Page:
• Climate-Induced Community Relocations: Creating An Adaptive Governance Framework Based In Human Rights

      Bronen, Robin; Chapin, F. Stuart III; Kofinas, Gary; Schweitzer, Peter; Trainor, Sarah (2012)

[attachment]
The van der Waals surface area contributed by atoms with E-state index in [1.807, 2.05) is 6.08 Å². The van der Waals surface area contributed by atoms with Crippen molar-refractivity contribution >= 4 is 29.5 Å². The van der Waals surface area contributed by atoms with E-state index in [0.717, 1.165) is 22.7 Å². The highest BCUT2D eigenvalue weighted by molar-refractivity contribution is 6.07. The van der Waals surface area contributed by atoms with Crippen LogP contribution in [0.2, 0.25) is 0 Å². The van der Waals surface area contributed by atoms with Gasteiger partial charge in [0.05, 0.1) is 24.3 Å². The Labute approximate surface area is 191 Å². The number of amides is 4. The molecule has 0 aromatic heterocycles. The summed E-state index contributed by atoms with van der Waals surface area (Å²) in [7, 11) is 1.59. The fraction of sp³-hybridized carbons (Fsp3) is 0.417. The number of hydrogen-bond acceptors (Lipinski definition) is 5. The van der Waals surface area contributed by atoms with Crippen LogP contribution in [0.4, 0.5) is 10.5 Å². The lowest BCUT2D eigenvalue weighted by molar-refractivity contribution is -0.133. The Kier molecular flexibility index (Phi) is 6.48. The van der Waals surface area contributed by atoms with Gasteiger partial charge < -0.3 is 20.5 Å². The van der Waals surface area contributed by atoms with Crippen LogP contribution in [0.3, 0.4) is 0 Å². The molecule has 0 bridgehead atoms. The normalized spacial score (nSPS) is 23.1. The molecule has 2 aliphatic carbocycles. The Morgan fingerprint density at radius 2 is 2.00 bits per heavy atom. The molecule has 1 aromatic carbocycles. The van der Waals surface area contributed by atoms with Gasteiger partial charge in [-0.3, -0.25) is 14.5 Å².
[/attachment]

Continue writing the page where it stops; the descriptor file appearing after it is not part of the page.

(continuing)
The specter of millions of people fleeing their homes because of climate change has sparked an international debate about creating human rights protections for climate refugees. Though scholars and journalists have focused on the southern hemisphere, this crisis is occurring with unprecedented rapidity in the Arctic. In Alaska, temperatures have increased at twice the rate of the global average. Arctic sea ice is decreasing and permafrost is thawing, which is accelerating flooding and erosion. These environmental phenomena are threatening dozens of the 200 indigenous tribes that have inhabited the Alaskan Arctic for millennia. The traditional responses of hazard prevention and disaster relief are no longer protecting communities despite millions of dollars spent on erosion control and flood relief. Community relocation is the only feasible solution to permanently protect the inhabitants of these communities. This dissertation describes the steps that federal, state, and tribal governments have taken to relocate Newtok, Shishmaref and Kivalina, three indigenous communities located along the western coast of Alaska, that have chosen to relocate due to climate change. The policy and practical challenges to relocate these communities are enormous and clearly demonstrate that new governance institutions need to be designed and implemented to specifically respond to climate-induced relocation. This dissertation ultimately proposes the creation of Guiding Principles of Climigration outlining key human rights principles that can guide an adaptive governance framework. This framework, in turn, will allow government agencies to dynamically transition their humanitarian response from protection in place to community relocation in these cases.